Russia’s Norilsk Nickel and Bellona holding seminar on continued cross border pollution

Publish date: October 26, 2011

ZAPOLYARNY, Kola Peninsula – Today the Kola Mining and Metallurgical Company (GMK), a division of the smelting giant Norilsk Nickel, discussed the environmental problems surrounding its metal works on the Peninsula at a jointly arranged seminar between the firm and Bellona.

The seminar was joined by municipal authorities from the Pechenga Region of the Kola Peninsual and the Northern Norwegian County of Finnmark as well as scientists and researchers.

The seminar’s name reflects its goal: “Interaction between governmental structures, business, academia and civil society – an instrument for improving environmental safety in the region.”

During his opening remark, Kola GMK’s director Aleksei Tolstykh, said in particular, that that Severonickel, in the Monchegorsk Region, was assigned the so-called yellow zone, as per hot spot classification by the Nordic Environmental Finance Corporation (NefCo) and the Arctic Monitoring and Assesment Programme(AMAP).  Prior to this, Severonickel was exclusively classified as a red hot spot.

Hot spots are ecological sites that have been polluted and pose a health risk to those who live near them, either because of the direct impact or potential to poison the drinking water or other food chain.

In 2003, NefCo and AMAP cooperatively defined the hot spots in the Barents Sea region, and assigned them color codes, red being the most serious.

Bellona has learned that NefCo and AMAP are not entirely in agreement on the exchange of colors for Severonickel.

Bente Christiansen, head of the Finnmark’s division of environmental administration,  said that the concentration of pollutants in the area of he Pasvik River has not decreases for the last nine years. Christiansen insisted on the necessity of collecting new data throughout autumn and winter. Finnmark residents are extremely concerned about the level of pollutants in their drinking water.

Annual emissions from the Pechenga branch of Norlisk Nickel exceed by five times the entire annual emissions of Norway. Cross-border cooperation is extremely important for Finnmark, said Christiansen. Her presentation can be found here.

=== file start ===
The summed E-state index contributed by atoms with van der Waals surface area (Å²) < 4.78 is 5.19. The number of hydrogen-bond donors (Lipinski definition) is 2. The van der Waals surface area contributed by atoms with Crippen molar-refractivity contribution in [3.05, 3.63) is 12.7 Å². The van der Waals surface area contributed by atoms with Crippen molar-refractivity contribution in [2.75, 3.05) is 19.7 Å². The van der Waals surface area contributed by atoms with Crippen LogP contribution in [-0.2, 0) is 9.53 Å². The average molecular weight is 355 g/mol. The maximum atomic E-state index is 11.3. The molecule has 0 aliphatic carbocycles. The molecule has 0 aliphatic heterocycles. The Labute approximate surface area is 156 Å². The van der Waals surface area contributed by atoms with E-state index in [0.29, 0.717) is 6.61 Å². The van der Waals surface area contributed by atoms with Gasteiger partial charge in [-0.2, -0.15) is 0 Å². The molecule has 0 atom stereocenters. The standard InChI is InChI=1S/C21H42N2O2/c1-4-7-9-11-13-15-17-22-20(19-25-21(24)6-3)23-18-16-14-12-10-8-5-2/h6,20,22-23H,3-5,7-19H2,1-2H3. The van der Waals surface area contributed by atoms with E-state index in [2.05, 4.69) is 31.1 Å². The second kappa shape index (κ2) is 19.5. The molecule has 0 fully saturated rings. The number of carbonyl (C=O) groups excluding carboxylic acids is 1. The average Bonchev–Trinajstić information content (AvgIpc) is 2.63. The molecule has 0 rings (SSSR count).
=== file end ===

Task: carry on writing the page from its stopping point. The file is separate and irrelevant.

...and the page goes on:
Mikhail Shkondin, head of Kola GMK’s environmental safety division seemed at the seminar not to sympathize with the environmental concerns of his Norwegian neighbors, and attempted to reassure those in attendance that the Kola GMK is doing much for the environment.

Shkondin further enumerated official data by the Russian Federal Service for Hydrometeorology and Environmental Monitoring from 2009 to 2010 that did not indicate any rise in pollution and said that the data further showed that Sulfur dioxides in the atmosphere were lower than the sanitary norm. In 2011 alone, production was halted 50 times (for a total of 417 hours) for the benefit of environment, according to Shkondin.

After Shkondin’s remarks, Nataliya Dvornikova of the Russian Federal Service for Hydrometeorology and Environmental Monitoring flatly contradicted his words, saying she was “forced to state that the level of sulfur dioxide contamination in the regions of the Kola Peninsula towns of Nickel, Zapolarny, and in the Monchegorsk Region [where the Kola GMK is active,] as well as levels of formaldehyde, exceed norms by three times.”

Tore Berglen, a representative of the Norwgian Insitute for Air Research (NILU) presented a report indicating that the quality of the atmosphere along the Norwegian-Russian border last winter did not meet with Norwegian legal standards. He stated that pollutants had increased.

After a recess in the seminar, Kola GMK’s Tolstykh again addresses the seminar. He spoke of investment projects and environmental programmes at the Kola GMK that will be economically beneficial and will reduce the load on the local environment.